Though the Intensity Extreme may seem quite easy to use for many users, the device demands great speeds from the target hard drive. In our experiences, capturing footage using an internal hard drive was very difficult using the Intensity Extreme forcing the purchase of a Thunderbolt external hard drive. The Hauppauge on the other hand, records to an internal hard drive easily. Though both devices benefit from external hard drives, the Hauppauge proved to be more consumer friendly as it’s required transfer speeds were much less strenuous on the target hard drives. As mentioned previously, the Intensity Extreme does not come with a Thunderbolt cable or HDMI cables. The Hauppauge 1212 includes the necessary USB 2.0 cable as well as a component cable, allowing the user to begin using the device right out of the box.
Users of OS X will find using Blackmagic Designs included software to be easy and effective, while Windows users may be turned off by the Intensity Extreme for it’s current lack of support. We see this situation changing as soon as Thunderbolt ports become more prominent on Windows based computers. The Hauppauge 1212 is opposite to the Intensity Extreme in this respect as it only provides first part support for Windows computers. Mac users will be forced to purchase a program, be it EyeTV or HDPVR Capture, to allow the device to work on the platform. One major difference between these devices is the ability to use the device as a pass-through. While the user is able to have the Hauppauge 1212 continually connected without the use of software, the Intensity Extreme requires an application to access the video output. If an application is not currently using the Intensity Extreme, the output channel to the external monitor or television shows a blank screen.
Pros and Cons
HDMI in’s and out’s as well as a breakout cable for component and composite inputs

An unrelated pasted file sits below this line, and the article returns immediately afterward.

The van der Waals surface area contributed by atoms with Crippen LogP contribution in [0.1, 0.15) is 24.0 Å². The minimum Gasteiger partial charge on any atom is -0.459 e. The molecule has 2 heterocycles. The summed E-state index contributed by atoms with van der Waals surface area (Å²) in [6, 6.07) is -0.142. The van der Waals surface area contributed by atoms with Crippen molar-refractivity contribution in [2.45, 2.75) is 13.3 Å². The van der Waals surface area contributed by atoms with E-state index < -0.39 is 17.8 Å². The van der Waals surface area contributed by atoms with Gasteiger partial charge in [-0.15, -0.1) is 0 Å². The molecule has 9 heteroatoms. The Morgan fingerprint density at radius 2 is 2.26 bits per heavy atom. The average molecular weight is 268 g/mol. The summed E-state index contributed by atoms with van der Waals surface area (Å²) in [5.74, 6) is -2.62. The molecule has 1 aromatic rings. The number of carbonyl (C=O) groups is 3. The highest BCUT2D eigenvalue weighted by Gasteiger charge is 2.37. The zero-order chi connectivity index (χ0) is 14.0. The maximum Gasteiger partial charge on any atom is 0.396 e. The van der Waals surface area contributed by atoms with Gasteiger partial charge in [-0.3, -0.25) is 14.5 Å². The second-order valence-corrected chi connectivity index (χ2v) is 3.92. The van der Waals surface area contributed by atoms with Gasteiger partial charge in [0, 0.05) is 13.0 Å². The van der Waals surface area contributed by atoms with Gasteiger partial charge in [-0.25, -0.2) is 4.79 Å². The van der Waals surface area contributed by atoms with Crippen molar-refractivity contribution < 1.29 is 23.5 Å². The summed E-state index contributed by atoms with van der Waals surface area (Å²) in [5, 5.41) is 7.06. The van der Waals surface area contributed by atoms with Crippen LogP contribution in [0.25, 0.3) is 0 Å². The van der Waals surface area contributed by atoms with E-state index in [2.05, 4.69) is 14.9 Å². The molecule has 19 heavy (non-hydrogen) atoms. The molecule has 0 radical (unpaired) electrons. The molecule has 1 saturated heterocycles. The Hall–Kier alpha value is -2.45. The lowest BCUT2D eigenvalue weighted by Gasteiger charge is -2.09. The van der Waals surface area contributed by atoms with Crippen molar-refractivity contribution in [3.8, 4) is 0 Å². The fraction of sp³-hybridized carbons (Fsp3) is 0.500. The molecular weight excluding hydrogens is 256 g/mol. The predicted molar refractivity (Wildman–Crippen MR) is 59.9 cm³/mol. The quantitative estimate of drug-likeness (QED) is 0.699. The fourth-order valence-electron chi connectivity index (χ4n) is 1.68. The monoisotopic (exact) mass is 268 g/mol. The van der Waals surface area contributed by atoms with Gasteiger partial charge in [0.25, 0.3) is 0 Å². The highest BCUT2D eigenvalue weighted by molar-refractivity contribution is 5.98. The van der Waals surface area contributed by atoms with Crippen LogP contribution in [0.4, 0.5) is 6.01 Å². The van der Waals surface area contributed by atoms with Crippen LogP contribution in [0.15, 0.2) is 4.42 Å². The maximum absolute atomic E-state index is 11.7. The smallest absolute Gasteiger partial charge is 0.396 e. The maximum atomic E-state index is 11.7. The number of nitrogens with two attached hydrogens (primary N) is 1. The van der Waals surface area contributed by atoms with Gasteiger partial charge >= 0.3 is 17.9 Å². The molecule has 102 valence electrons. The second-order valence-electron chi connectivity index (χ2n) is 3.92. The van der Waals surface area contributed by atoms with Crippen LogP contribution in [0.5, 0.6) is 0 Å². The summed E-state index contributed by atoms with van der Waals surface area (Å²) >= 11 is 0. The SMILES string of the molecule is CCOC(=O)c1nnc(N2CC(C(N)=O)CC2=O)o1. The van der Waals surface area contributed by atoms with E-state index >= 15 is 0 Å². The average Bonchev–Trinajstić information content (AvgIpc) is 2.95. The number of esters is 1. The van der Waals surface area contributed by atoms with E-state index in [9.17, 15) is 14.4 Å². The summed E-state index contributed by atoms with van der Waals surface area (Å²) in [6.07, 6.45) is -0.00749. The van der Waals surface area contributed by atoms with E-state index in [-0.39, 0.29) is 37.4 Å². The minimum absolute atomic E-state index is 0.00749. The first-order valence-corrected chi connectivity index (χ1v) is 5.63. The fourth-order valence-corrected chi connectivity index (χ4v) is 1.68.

Included program that works well with OS X
Ability to capture up to 1080p
Realtime Capture – Lag free.
Computers recognize the device as a video input
A wide variety of resolution, aspect ratios, and compression settings.
No external power supply
Lack of support for 1080p at 60fps
No support for Windows
Inability to use the device without an open application or computer (Output Pass-through)
No second Thunderbolt port. Device must be at the end of the chain.
Does not include Thunderbolt or HDMI cables
Support for Windows
Audio/Video pass-though without an open application or computer
Includes necessary cables
About a five second lag to the computer
Cannot capture in 1080p
Cannot be recognized as a video input
No first party support for Mac OS X
While both devices are capable of many of the same features, the Intensity Extremes Thunderbolt port, HDMI in and out, and the ability to set it as a video input device makes it a bit easier to use than the Hauppauge 1212. While the Hauppauge 1212 is priced at $180 and includes all necessary cables, the lack of first party support for Mac users may be a turn off, as well as the need for work arounds to access the ability to live stream and the significant lag. The Insanity Extreme’s price point of $284 seems reasonable enough, but still may be disappointing when realizing the required $50 Thunderbolt cable is not included. The lack of support for Windows may also turn off many potential buyers, but as Thunderbolt becomes more readily available on PC’s, we can assume support for Windows will eventually be added.
by: David Tadros